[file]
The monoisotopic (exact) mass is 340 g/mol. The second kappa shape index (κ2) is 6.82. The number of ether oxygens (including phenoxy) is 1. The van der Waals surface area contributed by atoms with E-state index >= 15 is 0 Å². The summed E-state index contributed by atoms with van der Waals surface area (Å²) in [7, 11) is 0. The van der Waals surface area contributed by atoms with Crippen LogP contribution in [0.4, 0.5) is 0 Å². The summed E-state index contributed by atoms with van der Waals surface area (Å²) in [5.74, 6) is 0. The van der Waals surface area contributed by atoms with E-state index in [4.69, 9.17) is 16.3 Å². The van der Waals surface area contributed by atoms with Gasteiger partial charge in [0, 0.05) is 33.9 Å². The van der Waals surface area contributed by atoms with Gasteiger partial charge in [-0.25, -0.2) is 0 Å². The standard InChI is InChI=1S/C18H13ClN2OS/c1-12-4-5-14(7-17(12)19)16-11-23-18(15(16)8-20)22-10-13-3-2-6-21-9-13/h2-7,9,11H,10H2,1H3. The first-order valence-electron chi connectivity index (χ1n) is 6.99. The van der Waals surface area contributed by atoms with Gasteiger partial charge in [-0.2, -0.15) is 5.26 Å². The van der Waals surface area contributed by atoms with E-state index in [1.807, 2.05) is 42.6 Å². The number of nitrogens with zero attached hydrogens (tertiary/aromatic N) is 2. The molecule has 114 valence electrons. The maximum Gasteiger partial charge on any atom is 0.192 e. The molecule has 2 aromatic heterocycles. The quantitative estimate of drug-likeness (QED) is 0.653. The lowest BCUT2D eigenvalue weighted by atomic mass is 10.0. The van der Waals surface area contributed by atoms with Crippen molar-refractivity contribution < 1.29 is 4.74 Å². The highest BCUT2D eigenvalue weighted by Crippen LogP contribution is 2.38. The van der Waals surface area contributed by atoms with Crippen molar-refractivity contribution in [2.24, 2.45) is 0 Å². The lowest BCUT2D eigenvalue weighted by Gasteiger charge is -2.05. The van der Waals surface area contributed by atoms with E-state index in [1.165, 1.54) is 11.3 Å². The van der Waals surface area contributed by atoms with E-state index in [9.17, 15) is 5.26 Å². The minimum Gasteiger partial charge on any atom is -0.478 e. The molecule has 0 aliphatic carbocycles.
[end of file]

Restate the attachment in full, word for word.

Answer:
The monoisotopic (exact) mass is 340 g/mol. The second kappa shape index (κ2) is 6.82. The number of ether oxygens (including phenoxy) is 1. The van der Waals surface area contributed by atoms with E-state index >= 15 is 0 Å². The summed E-state index contributed by atoms with van der Waals surface area (Å²) in [7, 11) is 0. The van der Waals surface area contributed by atoms with Crippen LogP contribution in [0.4, 0.5) is 0 Å². The summed E-state index contributed by atoms with van der Waals surface area (Å²) in [5.74, 6) is 0. The van der Waals surface area contributed by atoms with E-state index in [4.69, 9.17) is 16.3 Å². The van der Waals surface area contributed by atoms with Gasteiger partial charge in [0, 0.05) is 33.9 Å². The van der Waals surface area contributed by atoms with Gasteiger partial charge in [-0.25, -0.2) is 0 Å². The standard InChI is InChI=1S/C18H13ClN2OS/c1-12-4-5-14(7-17(12)19)16-11-23-18(15(16)8-20)22-10-13-3-2-6-21-9-13/h2-7,9,11H,10H2,1H3. The first-order valence-electron chi connectivity index (χ1n) is 6.99. The van der Waals surface area contributed by atoms with Gasteiger partial charge in [-0.2, -0.15) is 5.26 Å². The van der Waals surface area contributed by atoms with E-state index in [1.807, 2.05) is 42.6 Å². The number of nitrogens with zero attached hydrogens (tertiary/aromatic N) is 2. The molecule has 114 valence electrons. The maximum Gasteiger partial charge on any atom is 0.192 e. The molecule has 2 aromatic heterocycles. The quantitative estimate of drug-likeness (QED) is 0.653. The lowest BCUT2D eigenvalue weighted by atomic mass is 10.0. The van der Waals surface area contributed by atoms with Crippen molar-refractivity contribution < 1.29 is 4.74 Å². The highest BCUT2D eigenvalue weighted by Crippen LogP contribution is 2.38. The van der Waals surface area contributed by atoms with Crippen molar-refractivity contribution in [2.24, 2.45) is 0 Å². The lowest BCUT2D eigenvalue weighted by Gasteiger charge is -2.05. The van der Waals surface area contributed by atoms with E-state index in [1.165, 1.54) is 11.3 Å². The van der Waals surface area contributed by atoms with E-state index in [9.17, 15) is 5.26 Å². The minimum Gasteiger partial charge on any atom is -0.478 e. The molecule has 0 aliphatic carbocycles.